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Wedding industry poised to tap growing market

By Jack Broom

The Seattle Times

At Morfey's Cake Shoppe in Seattle, Wash., owner Bill Moore put it simply:

"I've done them with two men. I've done them with two women. I did one with two Barbie dolls," he said. "I don't tell people what to do. I sell cake."

Moore doesn't care about the gender mix of figurines he places on a wedding cake, or whether the couple chooses to use cake-toppers at all.

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While the national debate continues over whether same-sex marriages should be legalized or banned, Moore is one of countless business owners across the country looking at this simple proposition: If weddings equal business, then more weddings equal more business.

Weddings already constitute a $50 billion-a-year industry in the United States, according to Conde Nast Bridal Group, publishers of Bride's and Modern Bride magazines. And while no one knows what lies ahead politically and socially for gay and lesbian unions, there are plenty of signs the wedding industry doesn't intend to be caught napping:

A same-sex wedding show in Seattle April 17 and one scheduled for April 4 in Washington, D.C., follow similar events in Las Vegas and Los Angeles.

An article on gay weddings in Bride's magazine last year, which drew international attention as the 70-year-old publication's first look at the subject, is being expanded into a how-to book out this summer, adding to a growing body of such information.

Pride, a new bimonthly magazine for gays and lesbians, is planning a July wedding theme, and it says the issue is drawing far more advertising than any of its three previous editions.

A growing variety of products and services for same-sex brides and grooms is offered on Web sites such as Vancouver, B.C.-based gaymart.com and Dallas-based twobrides.com.

The average American wedding now costs $22,360, a 50 percent increase in the last decade, according to Conde Nast's surveys of its readers.

The 2004 GSBA Gay Wedding Show, to be held at Seattle's Swedish Cultural Center April 17, has 50 vendors signed up, including caterers, florists, photographers, hotels, wedding officiates and banquet facilities.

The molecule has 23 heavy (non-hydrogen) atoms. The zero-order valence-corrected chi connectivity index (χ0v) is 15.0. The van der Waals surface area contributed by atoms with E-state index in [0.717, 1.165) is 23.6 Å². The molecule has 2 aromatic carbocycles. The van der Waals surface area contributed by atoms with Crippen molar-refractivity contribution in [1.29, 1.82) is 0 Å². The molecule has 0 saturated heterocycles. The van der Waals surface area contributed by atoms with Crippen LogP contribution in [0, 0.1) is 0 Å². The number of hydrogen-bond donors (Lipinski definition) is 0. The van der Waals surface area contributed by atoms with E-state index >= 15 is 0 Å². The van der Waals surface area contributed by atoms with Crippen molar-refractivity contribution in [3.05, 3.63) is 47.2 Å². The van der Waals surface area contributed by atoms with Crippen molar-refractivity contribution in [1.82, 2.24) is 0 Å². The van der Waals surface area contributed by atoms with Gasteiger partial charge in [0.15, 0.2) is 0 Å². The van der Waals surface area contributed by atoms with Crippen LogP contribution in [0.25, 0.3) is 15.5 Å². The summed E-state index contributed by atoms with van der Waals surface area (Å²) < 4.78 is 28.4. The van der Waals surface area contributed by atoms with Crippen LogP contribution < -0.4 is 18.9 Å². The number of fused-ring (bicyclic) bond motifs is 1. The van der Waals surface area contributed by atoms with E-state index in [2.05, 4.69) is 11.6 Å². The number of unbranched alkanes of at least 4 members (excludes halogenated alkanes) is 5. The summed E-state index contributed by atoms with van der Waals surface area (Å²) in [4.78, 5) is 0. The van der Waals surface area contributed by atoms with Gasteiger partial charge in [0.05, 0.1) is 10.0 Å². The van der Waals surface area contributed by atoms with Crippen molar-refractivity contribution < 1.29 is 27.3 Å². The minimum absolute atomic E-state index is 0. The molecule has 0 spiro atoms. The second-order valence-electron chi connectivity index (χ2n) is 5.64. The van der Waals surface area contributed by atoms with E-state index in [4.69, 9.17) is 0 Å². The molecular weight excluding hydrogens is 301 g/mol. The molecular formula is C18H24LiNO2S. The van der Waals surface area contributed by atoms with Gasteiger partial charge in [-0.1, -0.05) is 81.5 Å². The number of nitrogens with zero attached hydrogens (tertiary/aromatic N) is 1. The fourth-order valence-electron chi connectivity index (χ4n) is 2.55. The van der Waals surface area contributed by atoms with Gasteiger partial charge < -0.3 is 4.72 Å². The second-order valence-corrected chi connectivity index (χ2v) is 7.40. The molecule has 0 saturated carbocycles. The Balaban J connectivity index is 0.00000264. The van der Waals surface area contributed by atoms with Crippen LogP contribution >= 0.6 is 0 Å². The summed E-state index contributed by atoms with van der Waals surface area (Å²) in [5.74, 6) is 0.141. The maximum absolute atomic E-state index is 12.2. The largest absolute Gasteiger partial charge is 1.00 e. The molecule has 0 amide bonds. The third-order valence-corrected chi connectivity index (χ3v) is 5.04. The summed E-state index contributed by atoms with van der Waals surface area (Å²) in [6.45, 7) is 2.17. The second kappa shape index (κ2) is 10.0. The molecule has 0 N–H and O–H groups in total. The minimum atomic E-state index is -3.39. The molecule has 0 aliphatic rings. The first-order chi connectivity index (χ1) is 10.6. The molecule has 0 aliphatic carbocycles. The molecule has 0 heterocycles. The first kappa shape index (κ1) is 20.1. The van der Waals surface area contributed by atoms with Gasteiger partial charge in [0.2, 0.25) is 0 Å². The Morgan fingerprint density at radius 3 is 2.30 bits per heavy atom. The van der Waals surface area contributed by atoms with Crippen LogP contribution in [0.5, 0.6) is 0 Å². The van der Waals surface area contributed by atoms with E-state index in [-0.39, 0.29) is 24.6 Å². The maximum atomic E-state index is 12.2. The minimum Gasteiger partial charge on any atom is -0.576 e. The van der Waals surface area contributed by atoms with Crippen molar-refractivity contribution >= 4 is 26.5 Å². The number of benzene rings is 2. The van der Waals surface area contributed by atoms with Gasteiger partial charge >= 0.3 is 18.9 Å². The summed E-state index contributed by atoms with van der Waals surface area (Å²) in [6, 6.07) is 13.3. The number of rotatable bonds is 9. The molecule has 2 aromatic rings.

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"We're starting out small this year," said Louise Chernin, executive director of the sponsoring Greater Seattle Business Association, which serves the "lesbian, gay, bisexual, transgender and allied (straight) community."

"The original focus, because we are a business organization, is that it's good business for our members to help people purchase services and plan celebrations," Chernin said, adding that same-sex couples constitute "a community, without stereotyping, that loves to mark celebrations and festive occasions."

Another reason for the show, she said, is that some gays and lesbians may avoid traditional wedding-related shops, "not necessarily because of overt discrimination, but because they don't see their world reflected there."

Seattle caterer Eric DuBois, a co-chair of the show, has personal as well as professional perspectives on the issue.

As a co-owner of As You Like It Catering, he's handled about 25 same-sex partnership events in the last five years, nearly a third of his wedding business.

"Before this they were called 'commitment ceremonies,' " he said. "This is the first year I've heard it with the actual 'W' wedding."

Same-sex weddings are likely to be similar to "straight" ones, reflecting a longing to be part of a tradition rather than re-invent it, DuBois said. He notes the ones he has worked "tend to be not in churches as much as in back yards, private home or parks."

The role of religion in a same-sex union may be a delicate one. Some couples simply do not have religious inclinations, some are reluctant to ask and some churches won't perform such ceremonies.

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Whether same-sex weddings become a cash cow in the near term depends on the answer to this question: Will more couples, emboldened by small or temporary steps toward legal gay marriage, decide to hold weddings or weddinglike ceremonies -- even without the benefit of legal status?

David Toussaint believes they will. Toussaint is a freelance writer, actor, director and producer in New York City. He wrote the single-page article on same-sex weddings in Bride's last summer and was surprised by the attention it triggered.

Part of that reaction was an invitation from Random House to develop a soon-to-be-published "Gay and Lesbian Weddings: Planning the Perfect Same-Sex Ceremony." The work is drawn from the experiences of 50 same-sex couples coast to coast.

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